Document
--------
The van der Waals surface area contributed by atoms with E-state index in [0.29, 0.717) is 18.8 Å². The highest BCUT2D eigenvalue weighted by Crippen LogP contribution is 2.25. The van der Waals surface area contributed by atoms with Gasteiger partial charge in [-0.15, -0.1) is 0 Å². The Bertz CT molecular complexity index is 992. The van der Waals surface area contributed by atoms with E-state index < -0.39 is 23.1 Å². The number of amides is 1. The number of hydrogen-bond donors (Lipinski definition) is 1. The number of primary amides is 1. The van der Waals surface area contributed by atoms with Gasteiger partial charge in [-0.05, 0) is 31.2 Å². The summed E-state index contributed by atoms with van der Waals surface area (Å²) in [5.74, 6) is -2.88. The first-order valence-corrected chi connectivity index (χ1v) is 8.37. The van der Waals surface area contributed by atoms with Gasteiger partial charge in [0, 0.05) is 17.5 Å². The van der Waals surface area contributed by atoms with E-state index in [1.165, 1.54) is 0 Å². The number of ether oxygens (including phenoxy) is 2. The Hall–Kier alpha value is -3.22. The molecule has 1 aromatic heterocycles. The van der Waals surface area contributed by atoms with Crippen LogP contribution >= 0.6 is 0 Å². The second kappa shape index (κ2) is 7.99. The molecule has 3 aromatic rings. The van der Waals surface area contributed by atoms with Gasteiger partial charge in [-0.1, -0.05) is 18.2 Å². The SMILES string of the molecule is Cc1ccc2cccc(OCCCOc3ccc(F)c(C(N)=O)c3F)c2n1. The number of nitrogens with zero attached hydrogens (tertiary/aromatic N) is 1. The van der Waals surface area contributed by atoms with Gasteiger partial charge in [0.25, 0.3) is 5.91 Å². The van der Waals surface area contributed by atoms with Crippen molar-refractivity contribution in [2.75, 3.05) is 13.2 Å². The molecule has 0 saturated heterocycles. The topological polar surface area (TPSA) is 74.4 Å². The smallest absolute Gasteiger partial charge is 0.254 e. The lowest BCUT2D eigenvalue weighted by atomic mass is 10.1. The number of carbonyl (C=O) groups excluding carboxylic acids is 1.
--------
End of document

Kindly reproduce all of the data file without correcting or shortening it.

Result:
The van der Waals surface area contributed by atoms with E-state index in [0.29, 0.717) is 18.8 Å². The highest BCUT2D eigenvalue weighted by Crippen LogP contribution is 2.25. The van der Waals surface area contributed by atoms with Gasteiger partial charge in [-0.15, -0.1) is 0 Å². The Bertz CT molecular complexity index is 992. The van der Waals surface area contributed by atoms with E-state index < -0.39 is 23.1 Å². The number of amides is 1. The number of hydrogen-bond donors (Lipinski definition) is 1. The number of primary amides is 1. The van der Waals surface area contributed by atoms with Gasteiger partial charge in [-0.05, 0) is 31.2 Å². The summed E-state index contributed by atoms with van der Waals surface area (Å²) in [5.74, 6) is -2.88. The first-order valence-corrected chi connectivity index (χ1v) is 8.37. The van der Waals surface area contributed by atoms with Gasteiger partial charge in [0, 0.05) is 17.5 Å². The van der Waals surface area contributed by atoms with E-state index in [1.165, 1.54) is 0 Å². The number of ether oxygens (including phenoxy) is 2. The Hall–Kier alpha value is -3.22. The molecule has 1 aromatic heterocycles. The van der Waals surface area contributed by atoms with Crippen LogP contribution >= 0.6 is 0 Å². The second kappa shape index (κ2) is 7.99. The molecule has 3 aromatic rings. The van der Waals surface area contributed by atoms with Gasteiger partial charge in [-0.1, -0.05) is 18.2 Å². The SMILES string of the molecule is Cc1ccc2cccc(OCCCOc3ccc(F)c(C(N)=O)c3F)c2n1. The number of nitrogens with zero attached hydrogens (tertiary/aromatic N) is 1. The van der Waals surface area contributed by atoms with Gasteiger partial charge in [0.25, 0.3) is 5.91 Å². The van der Waals surface area contributed by atoms with Crippen molar-refractivity contribution in [2.75, 3.05) is 13.2 Å². The molecule has 0 saturated heterocycles. The topological polar surface area (TPSA) is 74.4 Å². The smallest absolute Gasteiger partial charge is 0.254 e. The lowest BCUT2D eigenvalue weighted by atomic mass is 10.1. The number of carbonyl (C=O) groups excluding carboxylic acids is 1.